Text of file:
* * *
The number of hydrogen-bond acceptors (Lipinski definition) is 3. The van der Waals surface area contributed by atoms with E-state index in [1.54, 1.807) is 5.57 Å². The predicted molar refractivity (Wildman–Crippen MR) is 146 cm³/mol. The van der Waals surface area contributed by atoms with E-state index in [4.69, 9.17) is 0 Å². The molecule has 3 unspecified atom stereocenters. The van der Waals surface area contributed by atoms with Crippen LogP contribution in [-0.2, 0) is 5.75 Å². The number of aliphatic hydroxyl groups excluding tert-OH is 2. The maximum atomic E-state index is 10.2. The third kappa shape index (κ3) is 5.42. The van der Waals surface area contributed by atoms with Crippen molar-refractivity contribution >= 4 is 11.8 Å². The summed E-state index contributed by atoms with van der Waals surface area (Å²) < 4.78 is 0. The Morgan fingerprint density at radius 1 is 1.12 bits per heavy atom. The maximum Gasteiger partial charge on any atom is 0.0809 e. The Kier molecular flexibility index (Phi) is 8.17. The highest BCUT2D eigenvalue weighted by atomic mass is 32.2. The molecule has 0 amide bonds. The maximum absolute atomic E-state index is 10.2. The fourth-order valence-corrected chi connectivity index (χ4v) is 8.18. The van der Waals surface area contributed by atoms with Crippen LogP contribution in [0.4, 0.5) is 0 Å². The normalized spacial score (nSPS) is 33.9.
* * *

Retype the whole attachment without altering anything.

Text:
The number of hydrogen-bond acceptors (Lipinski definition) is 3. The van der Waals surface area contributed by atoms with E-state index in [1.54, 1.807) is 5.57 Å². The predicted molar refractivity (Wildman–Crippen MR) is 146 cm³/mol. The van der Waals surface area contributed by atoms with E-state index in [4.69, 9.17) is 0 Å². The molecule has 3 unspecified atom stereocenters. The van der Waals surface area contributed by atoms with Crippen LogP contribution in [-0.2, 0) is 5.75 Å². The number of aliphatic hydroxyl groups excluding tert-OH is 2. The maximum atomic E-state index is 10.2. The third kappa shape index (κ3) is 5.42. The van der Waals surface area contributed by atoms with Crippen molar-refractivity contribution >= 4 is 11.8 Å². The summed E-state index contributed by atoms with van der Waals surface area (Å²) < 4.78 is 0. The Morgan fingerprint density at radius 1 is 1.12 bits per heavy atom. The maximum Gasteiger partial charge on any atom is 0.0809 e. The Kier molecular flexibility index (Phi) is 8.17. The highest BCUT2D eigenvalue weighted by atomic mass is 32.2. The molecule has 0 amide bonds. The maximum absolute atomic E-state index is 10.2. The fourth-order valence-corrected chi connectivity index (χ4v) is 8.18. The van der Waals surface area contributed by atoms with Crippen LogP contribution in [0.4, 0.5) is 0 Å². The normalized spacial score (nSPS) is 33.9.